New sanctions against Russia are counterproductive and will lead to a more aggressive Russian foreign policy

Sašo Ornik
5 min readSep 14, 2020


One must be very naive to believe it is coincidence health troubles of the so-called leader of the Russian opposition, Alexei Navalny started at the time when protests erupted in Belarus, and when Germany and Russia moved to a close their joint gas pipeline project, the North stream 2. Those sober enough can see a clear connection and predict the imposing of additional sanctions against Russia.

Even if he is portrayed as the leader of the Russian opposition, Navalny is no such man. The absence of large protests in Russia after his alleged poisoning should put that thought aside. It is the communists and nationalists who are the real opposition, the liberals can only gather the support of a few percent of the population. It makes no sense that the Russian state would target someone so insignificant and weak. Navalny is no threat. He might have been in the past, but those times have long passed.

As in the case of Skripals, we are being convinced by relentless Western reporting Russian secret services are so inept that they can’t kill their targets even with the deadliest of poisons. It seems Novichok is less lethal than Covid-19. Go figure. But jokes aside, isn’t it funny it was the Russian doctors in Omsk who first fought for Navalny’s life and succeded. They didn’t find any trace of poison. To make things even more strange and truly bizarre, Russian authorities then allowed the transfer of the victim to Germany. Would they do that if they really wanted to kill him? Wouldn’t they finish him off right there in Omsk? And if he were poisoned, wouldn’t they fight tooth and nail to keep him in Russia to prevent the truth from coming out?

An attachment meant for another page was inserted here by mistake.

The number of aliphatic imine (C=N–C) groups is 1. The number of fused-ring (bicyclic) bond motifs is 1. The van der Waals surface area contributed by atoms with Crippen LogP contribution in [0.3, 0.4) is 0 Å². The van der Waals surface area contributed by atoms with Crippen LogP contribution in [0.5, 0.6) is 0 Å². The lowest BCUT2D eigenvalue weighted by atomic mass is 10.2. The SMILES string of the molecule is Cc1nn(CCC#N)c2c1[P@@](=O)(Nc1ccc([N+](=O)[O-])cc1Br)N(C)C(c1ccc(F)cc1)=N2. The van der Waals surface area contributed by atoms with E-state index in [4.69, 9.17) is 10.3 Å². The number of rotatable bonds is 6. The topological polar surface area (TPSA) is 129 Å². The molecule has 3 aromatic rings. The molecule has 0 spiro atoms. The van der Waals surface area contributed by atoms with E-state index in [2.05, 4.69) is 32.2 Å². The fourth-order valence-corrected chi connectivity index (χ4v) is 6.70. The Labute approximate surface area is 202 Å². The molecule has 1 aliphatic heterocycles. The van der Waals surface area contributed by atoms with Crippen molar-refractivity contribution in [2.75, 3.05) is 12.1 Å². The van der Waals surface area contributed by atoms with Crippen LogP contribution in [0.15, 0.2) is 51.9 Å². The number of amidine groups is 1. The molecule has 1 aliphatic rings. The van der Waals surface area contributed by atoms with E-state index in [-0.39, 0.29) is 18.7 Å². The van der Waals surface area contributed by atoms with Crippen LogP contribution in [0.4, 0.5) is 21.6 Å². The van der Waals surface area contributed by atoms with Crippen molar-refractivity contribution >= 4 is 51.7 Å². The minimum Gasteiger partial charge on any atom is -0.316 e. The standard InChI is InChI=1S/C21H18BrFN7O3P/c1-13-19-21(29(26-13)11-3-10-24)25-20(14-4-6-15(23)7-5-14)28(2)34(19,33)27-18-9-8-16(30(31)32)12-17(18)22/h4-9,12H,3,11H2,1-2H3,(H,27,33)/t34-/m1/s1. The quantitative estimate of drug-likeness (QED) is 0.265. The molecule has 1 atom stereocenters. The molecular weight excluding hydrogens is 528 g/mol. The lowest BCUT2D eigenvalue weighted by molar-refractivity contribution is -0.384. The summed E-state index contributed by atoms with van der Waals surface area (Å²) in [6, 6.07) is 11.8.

And yet they let him go and after that, it was only a matter of time before Germans found out he was poisoned and first grumbling appeared that Germany should stop the North stream 2 project, something Americans have been urging them to do for quite a while. And yes, as always, sanctions would be back on the menu.

Threats and sanctions forced the Russian state to turn inwards and replace lots of things it got from the West. Agriculture is a good example. At the same time, it found new partners in the world, cementing its alliance with China. As a consequence, it became more resistant to outside shocks and new sanctions simply don’t have the bite anymore. There is a danger that in the end all ties will be broken which will lead to a truly aggressive Russian foreign policy. After all, what will Moscow have to lose? It will just protect its interests and not care about Western pressure anymore, as there will be nothing the West can pressure them with anyway. The annexation of Eastern Ukraine or merging with Belarus could follow. The West will have squandered all the available tools and no new sanctions will be imposed because all would have been imposed already. A military intervention? Highly doubtful in a world of nuclear weapons. Even the most arrogant politician in Washington or London will not risk nuclear obliteration.